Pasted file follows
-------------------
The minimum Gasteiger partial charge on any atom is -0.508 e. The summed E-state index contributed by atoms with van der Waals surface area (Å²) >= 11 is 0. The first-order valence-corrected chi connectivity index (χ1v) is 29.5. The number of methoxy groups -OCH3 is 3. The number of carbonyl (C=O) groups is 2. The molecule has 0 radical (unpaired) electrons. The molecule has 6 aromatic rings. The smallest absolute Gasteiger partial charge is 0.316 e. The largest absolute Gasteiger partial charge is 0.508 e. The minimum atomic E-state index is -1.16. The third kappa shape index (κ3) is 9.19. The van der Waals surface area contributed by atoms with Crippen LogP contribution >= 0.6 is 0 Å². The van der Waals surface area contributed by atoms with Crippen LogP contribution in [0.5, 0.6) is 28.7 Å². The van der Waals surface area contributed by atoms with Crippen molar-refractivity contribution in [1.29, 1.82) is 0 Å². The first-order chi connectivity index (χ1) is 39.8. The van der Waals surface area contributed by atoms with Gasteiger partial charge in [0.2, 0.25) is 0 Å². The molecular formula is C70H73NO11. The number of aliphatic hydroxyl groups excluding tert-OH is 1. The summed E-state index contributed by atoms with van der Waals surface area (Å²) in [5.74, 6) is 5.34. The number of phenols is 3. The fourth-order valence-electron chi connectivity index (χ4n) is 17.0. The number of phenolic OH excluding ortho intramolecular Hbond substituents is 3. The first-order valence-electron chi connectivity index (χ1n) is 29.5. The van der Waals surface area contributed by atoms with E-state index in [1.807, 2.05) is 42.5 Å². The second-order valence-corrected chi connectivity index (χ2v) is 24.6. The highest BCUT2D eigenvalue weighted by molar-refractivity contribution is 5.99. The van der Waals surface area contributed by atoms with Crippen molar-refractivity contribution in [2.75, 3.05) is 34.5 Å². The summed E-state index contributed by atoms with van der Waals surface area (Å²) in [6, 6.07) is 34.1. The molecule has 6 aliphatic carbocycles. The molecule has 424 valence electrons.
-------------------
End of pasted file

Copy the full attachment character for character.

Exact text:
The minimum Gasteiger partial charge on any atom is -0.508 e. The summed E-state index contributed by atoms with van der Waals surface area (Å²) >= 11 is 0. The first-order valence-corrected chi connectivity index (χ1v) is 29.5. The number of methoxy groups -OCH3 is 3. The number of carbonyl (C=O) groups is 2. The molecule has 0 radical (unpaired) electrons. The molecule has 6 aromatic rings. The smallest absolute Gasteiger partial charge is 0.316 e. The largest absolute Gasteiger partial charge is 0.508 e. The minimum atomic E-state index is -1.16. The third kappa shape index (κ3) is 9.19. The van der Waals surface area contributed by atoms with Crippen LogP contribution >= 0.6 is 0 Å². The van der Waals surface area contributed by atoms with Crippen LogP contribution in [0.5, 0.6) is 28.7 Å². The van der Waals surface area contributed by atoms with Crippen molar-refractivity contribution in [1.29, 1.82) is 0 Å². The first-order chi connectivity index (χ1) is 39.8. The van der Waals surface area contributed by atoms with Gasteiger partial charge in [0.2, 0.25) is 0 Å². The molecular formula is C70H73NO11. The number of aliphatic hydroxyl groups excluding tert-OH is 1. The summed E-state index contributed by atoms with van der Waals surface area (Å²) in [5.74, 6) is 5.34. The number of phenols is 3. The fourth-order valence-electron chi connectivity index (χ4n) is 17.0. The number of phenolic OH excluding ortho intramolecular Hbond substituents is 3. The first-order valence-electron chi connectivity index (χ1n) is 29.5. The van der Waals surface area contributed by atoms with E-state index in [1.807, 2.05) is 42.5 Å². The second-order valence-corrected chi connectivity index (χ2v) is 24.6. The highest BCUT2D eigenvalue weighted by molar-refractivity contribution is 5.99. The van der Waals surface area contributed by atoms with Crippen molar-refractivity contribution in [2.75, 3.05) is 34.5 Å². The summed E-state index contributed by atoms with van der Waals surface area (Å²) in [6, 6.07) is 34.1. The molecule has 6 aliphatic carbocycles. The molecule has 424 valence electrons.